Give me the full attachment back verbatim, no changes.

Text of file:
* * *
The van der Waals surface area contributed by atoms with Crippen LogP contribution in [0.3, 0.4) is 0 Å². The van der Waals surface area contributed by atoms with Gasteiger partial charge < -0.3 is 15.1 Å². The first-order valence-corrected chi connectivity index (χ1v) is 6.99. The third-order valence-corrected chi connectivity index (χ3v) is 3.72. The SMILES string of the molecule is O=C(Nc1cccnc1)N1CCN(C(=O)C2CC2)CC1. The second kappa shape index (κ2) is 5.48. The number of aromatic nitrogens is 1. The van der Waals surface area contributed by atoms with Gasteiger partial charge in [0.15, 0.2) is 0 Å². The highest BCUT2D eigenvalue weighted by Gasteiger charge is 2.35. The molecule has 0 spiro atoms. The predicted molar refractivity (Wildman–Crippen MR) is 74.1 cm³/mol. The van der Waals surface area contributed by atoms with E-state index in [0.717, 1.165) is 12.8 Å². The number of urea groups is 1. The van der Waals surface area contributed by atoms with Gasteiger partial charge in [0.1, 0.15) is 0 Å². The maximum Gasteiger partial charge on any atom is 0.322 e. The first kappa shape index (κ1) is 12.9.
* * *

The van der Waals surface area contributed by atoms with Crippen LogP contribution in [0.3, 0.4) is 0 Å². The van der Waals surface area contributed by atoms with Gasteiger partial charge < -0.3 is 15.1 Å². The first-order valence-corrected chi connectivity index (χ1v) is 6.99. The third-order valence-corrected chi connectivity index (χ3v) is 3.72. The SMILES string of the molecule is O=C(Nc1cccnc1)N1CCN(C(=O)C2CC2)CC1. The second kappa shape index (κ2) is 5.48. The number of aromatic nitrogens is 1. The van der Waals surface area contributed by atoms with Gasteiger partial charge in [0.15, 0.2) is 0 Å². The highest BCUT2D eigenvalue weighted by Gasteiger charge is 2.35. The molecule has 0 spiro atoms. The predicted molar refractivity (Wildman–Crippen MR) is 74.1 cm³/mol. The van der Waals surface area contributed by atoms with E-state index in [0.717, 1.165) is 12.8 Å². The number of urea groups is 1. The van der Waals surface area contributed by atoms with Gasteiger partial charge in [0.1, 0.15) is 0 Å². The maximum Gasteiger partial charge on any atom is 0.322 e. The first kappa shape index (κ1) is 12.9.